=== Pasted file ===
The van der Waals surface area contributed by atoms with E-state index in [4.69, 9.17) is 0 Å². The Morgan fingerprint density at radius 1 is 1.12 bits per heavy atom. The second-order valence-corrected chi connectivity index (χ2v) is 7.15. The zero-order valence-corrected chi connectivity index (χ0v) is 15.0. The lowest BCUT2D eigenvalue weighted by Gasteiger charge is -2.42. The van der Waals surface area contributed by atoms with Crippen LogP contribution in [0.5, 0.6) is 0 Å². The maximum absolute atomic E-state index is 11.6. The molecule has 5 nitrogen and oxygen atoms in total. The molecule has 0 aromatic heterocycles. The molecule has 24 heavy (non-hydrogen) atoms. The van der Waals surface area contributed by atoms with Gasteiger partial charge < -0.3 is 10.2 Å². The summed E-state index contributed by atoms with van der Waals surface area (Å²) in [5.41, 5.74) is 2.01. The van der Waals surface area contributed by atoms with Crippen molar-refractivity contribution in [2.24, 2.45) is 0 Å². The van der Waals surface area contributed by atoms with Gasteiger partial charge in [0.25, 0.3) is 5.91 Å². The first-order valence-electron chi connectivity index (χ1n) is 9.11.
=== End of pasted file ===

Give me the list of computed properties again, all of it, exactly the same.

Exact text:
The van der Waals surface area contributed by atoms with E-state index in [4.69, 9.17) is 0 Å². The Morgan fingerprint density at radius 1 is 1.12 bits per heavy atom. The second-order valence-corrected chi connectivity index (χ2v) is 7.15. The zero-order valence-corrected chi connectivity index (χ0v) is 15.0. The lowest BCUT2D eigenvalue weighted by Gasteiger charge is -2.42. The van der Waals surface area contributed by atoms with Crippen LogP contribution in [0.5, 0.6) is 0 Å². The maximum absolute atomic E-state index is 11.6. The molecule has 5 nitrogen and oxygen atoms in total. The molecule has 0 aromatic heterocycles. The molecule has 24 heavy (non-hydrogen) atoms. The van der Waals surface area contributed by atoms with Gasteiger partial charge < -0.3 is 10.2 Å². The summed E-state index contributed by atoms with van der Waals surface area (Å²) in [5.41, 5.74) is 2.01. The van der Waals surface area contributed by atoms with Crippen molar-refractivity contribution in [2.24, 2.45) is 0 Å². The van der Waals surface area contributed by atoms with Gasteiger partial charge in [0.25, 0.3) is 5.91 Å². The first-order valence-electron chi connectivity index (χ1n) is 9.11.